I can even understand some of the technical reasons why you might want to do this, but my personal opinion is that HA without as much simplicity as you can manage is unlikely to be HA in practise.

    Of course I don’t mean *technical* simplicity but administrative simplicity because this stuff will ultimately be managed by humans.

  • Noons,

    Well, security often means more complexity (no?) and “complexity is the enemy of availability”. I think my experience with how people make things secure might be bad according to this.

    Joel,

    Or through the same application. There will always be same’s otherwise, it’s insane. :)

  • Noons says:

    “security often means more complexity ”

    No, not at all. Security often means more diversity.

    If you make everything the same, all a hacker has to do is find a technique to break in once and it’s repeatable everywhere in that site.

    If the hacker has to break into everything every step of the way and for each step it’s a different lock, then things are a lot harder for their kind – and a lot easier for us to find them by increasing the chances they step on a trip wire. The Cucko’s Egg book explains this at length.

    Is that necessary everywhere? I don’t think so. Not every site needs mil-level security – when we talk genetic diversity that’s what it’s about.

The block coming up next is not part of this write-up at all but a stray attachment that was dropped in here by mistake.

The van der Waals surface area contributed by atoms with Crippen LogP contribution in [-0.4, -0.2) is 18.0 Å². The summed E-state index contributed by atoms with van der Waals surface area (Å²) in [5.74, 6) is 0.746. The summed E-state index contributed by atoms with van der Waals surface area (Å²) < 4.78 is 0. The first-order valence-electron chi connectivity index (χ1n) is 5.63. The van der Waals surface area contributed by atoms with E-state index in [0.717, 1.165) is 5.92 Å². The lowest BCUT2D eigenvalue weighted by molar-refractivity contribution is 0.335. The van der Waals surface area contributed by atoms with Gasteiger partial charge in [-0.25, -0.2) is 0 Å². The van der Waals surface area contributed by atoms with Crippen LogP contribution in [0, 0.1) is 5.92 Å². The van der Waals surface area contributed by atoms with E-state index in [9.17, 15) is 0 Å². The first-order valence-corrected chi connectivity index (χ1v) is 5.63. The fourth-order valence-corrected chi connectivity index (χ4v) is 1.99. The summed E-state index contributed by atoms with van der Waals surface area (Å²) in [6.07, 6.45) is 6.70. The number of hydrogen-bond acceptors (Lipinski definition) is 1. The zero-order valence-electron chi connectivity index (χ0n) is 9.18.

For the vast majority of places, I would not bother to that level: many other security options available with less impact, before one jumps to the ultimate.

  • Thanks Doug.

    If takes to the extreme, we will end up with two different applications (.NET vs Java), different DB vendors (MySQL or SQL Server vs Oracle), and local storage with cloud – for a good measure. With this, “we cannot fail”. Eh?

  • Doug Burns says:

    ““we cannot fail”. Eh?”

    We *never* fail. At least not in those meetings when we discuss it ;-)

  • I imagine diversity adds complexity most often.

    More skills, different procedures, different bugs, issues, huge integration headache. I just don’t see how you can keep simplicity with increasing diversity. I guess we are going a bit sideways from the original topic… not that it’s matter. :)

  • “If takes to the extreme, … ”
    You stopped far to early. Let’s rearch for the really extreme, don’t stop at the technology stack.
    In addition to diversity on pure technology, also seperated operational and engineering staff is needed, to avoid the same person makes systematic flaws even on different stacks.
    This is also true for developers, QA departement, and in last consequence also business departements, and business itselve.
    To bring it to an end, bring diversity to management also. Even a CEO can fail.
    Perfect! We now have full diversity on ALL layers: 2 totally different companies!
    But wait, these 2 totally seperated companies both suffer from single points of failure all over again. That is nothing to fear, as we have a great method to solve this: diversity!